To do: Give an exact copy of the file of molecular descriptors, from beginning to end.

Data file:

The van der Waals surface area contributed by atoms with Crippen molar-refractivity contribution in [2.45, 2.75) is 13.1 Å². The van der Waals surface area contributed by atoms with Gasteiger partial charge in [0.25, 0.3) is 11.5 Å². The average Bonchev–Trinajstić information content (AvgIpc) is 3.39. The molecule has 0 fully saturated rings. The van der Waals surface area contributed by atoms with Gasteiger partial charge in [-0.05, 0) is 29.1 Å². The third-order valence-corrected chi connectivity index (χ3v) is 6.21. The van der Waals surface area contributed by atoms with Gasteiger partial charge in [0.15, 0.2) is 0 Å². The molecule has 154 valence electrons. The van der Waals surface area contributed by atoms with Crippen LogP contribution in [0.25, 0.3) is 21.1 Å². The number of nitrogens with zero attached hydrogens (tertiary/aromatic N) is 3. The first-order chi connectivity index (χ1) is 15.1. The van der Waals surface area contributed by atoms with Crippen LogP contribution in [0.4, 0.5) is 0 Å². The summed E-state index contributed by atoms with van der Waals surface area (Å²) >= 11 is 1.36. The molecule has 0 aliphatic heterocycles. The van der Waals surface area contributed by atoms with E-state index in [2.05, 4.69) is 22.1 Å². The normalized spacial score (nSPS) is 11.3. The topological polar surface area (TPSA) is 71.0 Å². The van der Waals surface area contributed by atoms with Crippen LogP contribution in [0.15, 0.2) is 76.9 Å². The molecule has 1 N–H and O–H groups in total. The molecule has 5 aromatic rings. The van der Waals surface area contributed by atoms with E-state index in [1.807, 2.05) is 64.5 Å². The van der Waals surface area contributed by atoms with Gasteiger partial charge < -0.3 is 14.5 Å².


The van der Waals surface area contributed by atoms with Crippen molar-refractivity contribution in [2.45, 2.75) is 13.1 Å². The van der Waals surface area contributed by atoms with Gasteiger partial charge in [0.25, 0.3) is 11.5 Å². The average Bonchev–Trinajstić information content (AvgIpc) is 3.39. The molecule has 0 fully saturated rings. The van der Waals surface area contributed by atoms with Gasteiger partial charge in [-0.05, 0) is 29.1 Å². The third-order valence-corrected chi connectivity index (χ3v) is 6.21. The van der Waals surface area contributed by atoms with Gasteiger partial charge in [0.15, 0.2) is 0 Å². The molecule has 154 valence electrons. The van der Waals surface area contributed by atoms with Crippen LogP contribution in [0.25, 0.3) is 21.1 Å². The number of nitrogens with zero attached hydrogens (tertiary/aromatic N) is 3. The first-order chi connectivity index (χ1) is 15.1. The van der Waals surface area contributed by atoms with Crippen LogP contribution in [0.4, 0.5) is 0 Å². The summed E-state index contributed by atoms with van der Waals surface area (Å²) >= 11 is 1.36. The molecule has 0 aliphatic heterocycles. The van der Waals surface area contributed by atoms with E-state index in [2.05, 4.69) is 22.1 Å². The normalized spacial score (nSPS) is 11.3. The topological polar surface area (TPSA) is 71.0 Å². The van der Waals surface area contributed by atoms with Crippen LogP contribution in [0.15, 0.2) is 76.9 Å². The molecule has 1 N–H and O–H groups in total. The molecule has 5 aromatic rings. The van der Waals surface area contributed by atoms with E-state index in [1.807, 2.05) is 64.5 Å². The van der Waals surface area contributed by atoms with Gasteiger partial charge < -0.3 is 14.5 Å².